Cryptid Profile: Queensland Tiger
The Queensland Tiger (also known as the Yarri) is a feline looking cryptid that is said to live in the Queensland area of Eastern Australia. It is described as being roughly the size of a large dog (like that of a German Shepherd) but with the body type and shape of large cat. It is muscular yet lean (like a cheetah), has large prominent teeth, and has an extremely long tail that is half the size of its body. It’s fur is reported as being a sandy tan or a light brown color and it is covered with dark colored stripes beginning at the shoulders and working its way down the tail. It is reported as being very aggressive as well as elusive.
The earliest documented outside reports of the Queensland Tiger began in 1871 and have continued sporadically into present day. Aboriginal Australian accounts of the tiger long predate those of the colonists of 1788. Eyewitness reports of the tiger describe it as being extremely fast and very agile. It has mostly been sighted during twilight hours (dusk and dawn) which would make the tiger crepuscular. During the 1970’s, there were over 100 reports of tiger sightings as well as many reports of tigers being shot and killed by outback ranchers and hunters.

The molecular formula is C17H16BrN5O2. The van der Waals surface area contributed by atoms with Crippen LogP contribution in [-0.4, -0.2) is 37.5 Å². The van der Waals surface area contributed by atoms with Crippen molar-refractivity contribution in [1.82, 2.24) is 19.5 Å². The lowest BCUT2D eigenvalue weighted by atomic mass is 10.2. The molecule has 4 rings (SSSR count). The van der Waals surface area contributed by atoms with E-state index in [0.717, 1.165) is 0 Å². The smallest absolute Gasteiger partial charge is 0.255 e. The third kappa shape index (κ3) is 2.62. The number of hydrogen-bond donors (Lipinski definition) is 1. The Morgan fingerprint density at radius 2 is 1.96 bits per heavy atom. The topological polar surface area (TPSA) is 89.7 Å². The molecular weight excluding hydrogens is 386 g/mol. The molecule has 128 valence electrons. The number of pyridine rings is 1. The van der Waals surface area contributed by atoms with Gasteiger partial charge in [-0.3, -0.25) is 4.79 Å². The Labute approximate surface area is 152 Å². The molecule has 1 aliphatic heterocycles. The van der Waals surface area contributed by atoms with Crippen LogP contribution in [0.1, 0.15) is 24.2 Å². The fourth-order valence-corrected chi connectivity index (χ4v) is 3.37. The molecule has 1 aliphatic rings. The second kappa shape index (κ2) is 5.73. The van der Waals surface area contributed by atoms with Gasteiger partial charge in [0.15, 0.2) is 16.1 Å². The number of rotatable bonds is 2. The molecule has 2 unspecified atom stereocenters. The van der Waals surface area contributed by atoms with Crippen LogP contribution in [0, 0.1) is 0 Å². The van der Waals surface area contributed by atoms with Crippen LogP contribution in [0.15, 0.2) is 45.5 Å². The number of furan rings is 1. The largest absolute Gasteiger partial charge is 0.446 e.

Theories on the existence of the Queensland Tiger range from a small surviving population of Thylacoleo (an animal of similar size and predatory habits that lived in Australia around 30,000yrs ago), to an urban myth that a small population of pumas were possibly brought over to Australia by American soldiers during WW2 and released into the outback. Another possible theory is that the Queensland Tiger is actually a mainland variant of the Thylacine (Tasmanian Tiger), although the two creatures are described differently (size, head/body shape, position and color of stripes), it has been proposed that the Queensland Tiger is also a marsupial like the Thylacine.
Even though sightings still occur to this day, many people believe the Queensland Tiger has officially gone extinct.
-The Pine Barrens Institute
*Image Credit: Dami Editore